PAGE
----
Art, especially contemporary art, can go very wrong very quickly. When Sean Combs puts a phone charger in a woman’s privates and calls it art, you know something’s gone horrifically wrong. The art world has become jaded, desensitized, and dare we say it: devoid of meaning.
But there are people in the art world who want to change that, to remind us that there is contemporary art made with passion, and even modesty. (un)SCENE, an art exhibition in Midtown Manhattan, is a collection of pieces that are made by digital masters, photographers with a mission, and even a psychologist. Curator and director of (un)SCENE Mikel Glass, was explained to me the underlying connection between every featured artist.
“The show is really about people who make art because they have to. If they don’t make art, they’ll die. It’s a really passionate way to live. I wanted to celebrate that passion with this show.” He told me this as we came to an alchemy of art you wouldn’t expect to work. On the left, a beautiful Crespi painting, Portrait of a Gentleman With Snuff, hangs on the wall in a gold frame. On the right, an interactive piece by psychologist turned artist Jerry Meyer, has installed an interactive room that explores the relationship between sexual energy and electricity, a piece titled My Great Grandfather’s Attempts to Turn Sexual Energy into Electricity to Power Small Machinery Based on the Principles of Sigmund Freud and Nikola Tesla. It’s different, but then again, the meaning of the art show is quite different from everything else going on in the art world today.
“You know, I feel like the art world is really in a state of flux, it’s becoming too much about something that it shouldn’t,” Glass says, or perhaps thinks out loud, as we pass by a piece of impressive maturity for such a young artist- an untitled sculpture combining wood and 3D printing by Eugin Kim. “I want to try and bring art back to what it was, and what it could be. We tried to combine older pieces like the Crespi, and newer pieces like this one, to showcase the artistry that went into both of them. I think when you look at a piece like Kim’s, and then you look at a hand painted piece, you really start to see the qualities and craftsmanship of both.”
Down the hallway of a perhaps too ostentatious sculpture of Jesus’ bust, constructed out of fornicating Barbie dolls, we walk towards a towering 17th century alterpiece of the Martyrdom of St Peter, painted by Giovanni Batista Beinaschi. It was an appropriate into the darker room, not only in light but in the material. This area included a photo of a pregnant woman, only covered by her hands, paint and words written on her skin. On both sides of the portrait were photographs by The Untitled Magazine’s Indira Cesarine, taken at a Khmer Rouge prison in Cambodia. It almost seems like a metaphor, a woman trapped not by something man made, but by the task of motherhood that nature has bestowed upon her. It’s reminiscent of one of Frida Kahlo’s self portraits, beautiful and full of life, but heartbreaking at the same time. While I can’t assume any authority over the artists’ intentions, it left an impact.
One of the other most impactful pieces was a piece by digital media artist Daniel Belquer. I’d heard it from across the room, thinking it was a video piece about violence. When I walked down the narrow pathway to his piece, I found that I wasn’t completely wrong. On the wall hung a frame with three medical masks, and latex gloves blown up to various levels of inflation. It was dark, and there was a heavy amount of desperate panting coming from the piece. In the midst of my sudden anxiety by just watching the piece come to life, I got the chance to talk with Belquer, who also has two other pieces on display.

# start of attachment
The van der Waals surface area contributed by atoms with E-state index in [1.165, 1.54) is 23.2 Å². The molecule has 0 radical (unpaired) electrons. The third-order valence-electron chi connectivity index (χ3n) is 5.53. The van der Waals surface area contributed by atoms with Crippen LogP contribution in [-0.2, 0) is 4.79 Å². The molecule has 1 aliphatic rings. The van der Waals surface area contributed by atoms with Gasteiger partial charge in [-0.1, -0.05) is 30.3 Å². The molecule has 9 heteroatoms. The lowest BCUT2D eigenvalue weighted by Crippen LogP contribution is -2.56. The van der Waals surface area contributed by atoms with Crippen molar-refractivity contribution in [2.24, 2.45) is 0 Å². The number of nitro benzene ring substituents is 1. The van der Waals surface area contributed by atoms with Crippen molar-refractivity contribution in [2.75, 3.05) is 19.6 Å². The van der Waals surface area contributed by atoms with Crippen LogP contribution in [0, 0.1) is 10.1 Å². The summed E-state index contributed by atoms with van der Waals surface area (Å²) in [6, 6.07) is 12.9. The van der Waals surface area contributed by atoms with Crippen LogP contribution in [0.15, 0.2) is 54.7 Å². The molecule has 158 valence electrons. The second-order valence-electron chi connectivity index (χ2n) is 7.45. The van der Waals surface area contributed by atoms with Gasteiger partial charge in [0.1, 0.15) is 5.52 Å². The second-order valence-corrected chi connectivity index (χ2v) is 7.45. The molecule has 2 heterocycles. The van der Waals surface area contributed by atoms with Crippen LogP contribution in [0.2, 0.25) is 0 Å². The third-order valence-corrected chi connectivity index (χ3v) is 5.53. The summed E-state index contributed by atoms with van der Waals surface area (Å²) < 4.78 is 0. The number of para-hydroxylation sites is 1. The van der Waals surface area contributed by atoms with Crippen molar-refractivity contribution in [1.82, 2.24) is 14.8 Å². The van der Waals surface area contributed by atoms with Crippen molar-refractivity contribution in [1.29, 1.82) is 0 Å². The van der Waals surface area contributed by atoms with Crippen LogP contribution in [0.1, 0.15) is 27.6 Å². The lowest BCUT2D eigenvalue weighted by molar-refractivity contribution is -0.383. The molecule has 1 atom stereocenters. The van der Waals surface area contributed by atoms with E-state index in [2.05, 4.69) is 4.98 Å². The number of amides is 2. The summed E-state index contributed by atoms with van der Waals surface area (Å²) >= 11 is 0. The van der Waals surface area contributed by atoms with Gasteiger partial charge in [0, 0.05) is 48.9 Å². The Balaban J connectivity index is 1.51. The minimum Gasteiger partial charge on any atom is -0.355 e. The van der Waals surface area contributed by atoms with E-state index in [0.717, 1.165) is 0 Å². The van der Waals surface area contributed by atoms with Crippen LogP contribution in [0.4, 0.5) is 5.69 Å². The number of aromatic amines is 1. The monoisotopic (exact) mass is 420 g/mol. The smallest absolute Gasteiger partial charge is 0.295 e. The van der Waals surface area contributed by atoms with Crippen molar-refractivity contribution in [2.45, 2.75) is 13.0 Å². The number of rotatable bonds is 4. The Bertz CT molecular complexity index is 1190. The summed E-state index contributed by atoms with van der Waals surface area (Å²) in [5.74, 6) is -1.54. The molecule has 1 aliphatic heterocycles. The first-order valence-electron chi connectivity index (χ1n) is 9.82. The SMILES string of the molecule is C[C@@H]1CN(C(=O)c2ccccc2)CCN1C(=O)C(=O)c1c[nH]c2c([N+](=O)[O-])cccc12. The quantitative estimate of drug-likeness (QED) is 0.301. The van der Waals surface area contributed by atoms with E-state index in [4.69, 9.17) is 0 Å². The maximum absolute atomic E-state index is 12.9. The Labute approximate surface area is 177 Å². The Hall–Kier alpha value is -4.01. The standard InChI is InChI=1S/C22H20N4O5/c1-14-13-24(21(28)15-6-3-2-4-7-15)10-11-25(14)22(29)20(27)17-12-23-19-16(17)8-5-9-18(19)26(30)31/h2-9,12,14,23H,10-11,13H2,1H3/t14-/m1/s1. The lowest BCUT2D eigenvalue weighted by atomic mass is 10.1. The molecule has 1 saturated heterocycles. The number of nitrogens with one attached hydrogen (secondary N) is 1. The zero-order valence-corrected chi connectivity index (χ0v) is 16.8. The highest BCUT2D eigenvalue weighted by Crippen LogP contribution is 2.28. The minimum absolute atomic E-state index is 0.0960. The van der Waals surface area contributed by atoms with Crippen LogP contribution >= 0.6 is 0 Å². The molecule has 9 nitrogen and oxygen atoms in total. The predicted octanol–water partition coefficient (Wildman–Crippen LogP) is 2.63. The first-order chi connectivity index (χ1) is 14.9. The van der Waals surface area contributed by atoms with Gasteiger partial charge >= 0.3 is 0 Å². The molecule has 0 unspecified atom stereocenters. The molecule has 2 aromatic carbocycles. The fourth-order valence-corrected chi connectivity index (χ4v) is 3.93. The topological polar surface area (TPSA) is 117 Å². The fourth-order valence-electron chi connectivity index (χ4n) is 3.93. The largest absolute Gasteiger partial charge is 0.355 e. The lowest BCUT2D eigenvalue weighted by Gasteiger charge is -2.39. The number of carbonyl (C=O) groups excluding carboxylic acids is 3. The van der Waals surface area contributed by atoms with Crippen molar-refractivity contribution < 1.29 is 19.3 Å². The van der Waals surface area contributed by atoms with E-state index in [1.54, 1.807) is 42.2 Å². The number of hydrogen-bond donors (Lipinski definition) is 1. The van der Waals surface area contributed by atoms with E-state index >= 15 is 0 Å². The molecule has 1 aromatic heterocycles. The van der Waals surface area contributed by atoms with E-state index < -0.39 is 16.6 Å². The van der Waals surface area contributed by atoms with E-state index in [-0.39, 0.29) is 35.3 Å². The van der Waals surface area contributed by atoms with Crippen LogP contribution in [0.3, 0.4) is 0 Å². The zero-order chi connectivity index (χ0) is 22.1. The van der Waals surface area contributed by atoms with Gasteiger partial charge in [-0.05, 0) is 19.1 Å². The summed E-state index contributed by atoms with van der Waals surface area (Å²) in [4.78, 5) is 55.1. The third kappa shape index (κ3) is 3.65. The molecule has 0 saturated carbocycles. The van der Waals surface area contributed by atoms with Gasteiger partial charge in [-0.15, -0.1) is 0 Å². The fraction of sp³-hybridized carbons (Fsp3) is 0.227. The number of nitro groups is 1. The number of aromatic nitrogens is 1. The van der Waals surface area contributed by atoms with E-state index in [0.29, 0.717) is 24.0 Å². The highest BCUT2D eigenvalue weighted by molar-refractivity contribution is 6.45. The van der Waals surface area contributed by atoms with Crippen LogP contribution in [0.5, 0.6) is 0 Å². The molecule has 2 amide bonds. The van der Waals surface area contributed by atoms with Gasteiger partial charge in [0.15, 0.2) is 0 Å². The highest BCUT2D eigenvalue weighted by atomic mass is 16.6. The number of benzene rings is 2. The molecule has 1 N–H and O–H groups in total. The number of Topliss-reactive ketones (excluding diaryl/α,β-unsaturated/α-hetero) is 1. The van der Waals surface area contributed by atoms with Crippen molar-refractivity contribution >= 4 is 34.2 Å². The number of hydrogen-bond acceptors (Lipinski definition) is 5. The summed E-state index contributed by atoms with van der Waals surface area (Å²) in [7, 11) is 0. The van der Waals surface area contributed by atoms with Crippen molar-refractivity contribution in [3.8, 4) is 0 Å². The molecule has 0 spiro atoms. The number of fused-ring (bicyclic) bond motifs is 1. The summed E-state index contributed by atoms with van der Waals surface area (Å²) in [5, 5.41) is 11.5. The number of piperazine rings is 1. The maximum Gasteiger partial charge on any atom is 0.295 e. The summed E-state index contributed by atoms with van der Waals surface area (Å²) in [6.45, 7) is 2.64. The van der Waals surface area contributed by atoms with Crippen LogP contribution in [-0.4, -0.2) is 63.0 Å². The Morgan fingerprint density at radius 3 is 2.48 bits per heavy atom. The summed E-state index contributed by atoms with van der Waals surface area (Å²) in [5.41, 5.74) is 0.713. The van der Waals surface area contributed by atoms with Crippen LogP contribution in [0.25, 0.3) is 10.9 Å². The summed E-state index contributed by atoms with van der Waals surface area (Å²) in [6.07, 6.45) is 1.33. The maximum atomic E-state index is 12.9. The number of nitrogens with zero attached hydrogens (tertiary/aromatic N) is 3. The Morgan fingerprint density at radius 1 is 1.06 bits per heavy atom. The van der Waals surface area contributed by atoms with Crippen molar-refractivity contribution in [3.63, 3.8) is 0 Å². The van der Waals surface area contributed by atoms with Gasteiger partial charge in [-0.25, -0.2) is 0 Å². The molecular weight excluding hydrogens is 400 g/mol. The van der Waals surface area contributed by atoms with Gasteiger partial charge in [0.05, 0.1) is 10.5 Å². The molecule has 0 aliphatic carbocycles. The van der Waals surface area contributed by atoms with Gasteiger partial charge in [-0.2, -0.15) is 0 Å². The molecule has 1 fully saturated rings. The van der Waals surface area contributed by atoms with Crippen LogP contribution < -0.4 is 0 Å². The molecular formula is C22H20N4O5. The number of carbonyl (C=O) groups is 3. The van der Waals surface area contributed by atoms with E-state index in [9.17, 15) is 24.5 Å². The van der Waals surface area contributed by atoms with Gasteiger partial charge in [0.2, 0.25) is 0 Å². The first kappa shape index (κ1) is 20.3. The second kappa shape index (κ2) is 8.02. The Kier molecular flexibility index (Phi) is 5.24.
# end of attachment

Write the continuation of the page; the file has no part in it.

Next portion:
“I wanted to create a piece that showed how we feel about space, and how the amount we have or don’t have affects how we live our lives. I’m originally from Rio [de Janeiro, Brazil], and there’s even less space there than there is her in New York. Some of the gloves are deflated to show how when we forget to breathe, it’s almost like a living death.” The idea of New York City having more space than some places was quite mind boggling, but it didn’t deter from the impressive but simple artistry that went into Belquer’s installation.
After leaving what felt like a long, dark crowded subway line, I was brought over to a piece by Richard Garet, a projection of a Cronenburgian elevator ride. A lot was left up to the imagination, perhaps a little too much. But one should never discredit the effort and merit of piece simply by not getting it.
We reached the end of the exhibit and came to what might be the most important piece – the exit. At the beginning of the show, participants become a part of the art in the show itself. They’re asked to check in their coats, any large bags, and their egos. At the end of the exhibit, their egos are returned to them, dormant from what’s likely a long needed period of rest. I thanked Mike Glass for showing me around so graciously, and stepped through the doors back into the streets of Manhattan. It was an awkward feeling of readjustment, one I hadn’t expected.
Perhaps that’s what the art world has forgotten, and what (un)SCENE is trying to encapsulate – the feeling that art forces us to step out of our normal, somewhat egotistical lives. We work so hard on ourselves, our careers, our relationships, we seldom step away from everything we’ve built around us to see something that truly resonates, makes us think of what is possible. We don’t need gimmicks or shock value to have our attention grabbed, just an idea that we’ve never experienced before.
So if you think a well-known artist sitting at a table silently is art, or a young woman sitting naked with a phone charger coming out of her is brilliance, this isn’t the show for you. This is an art show; it’s not a headline.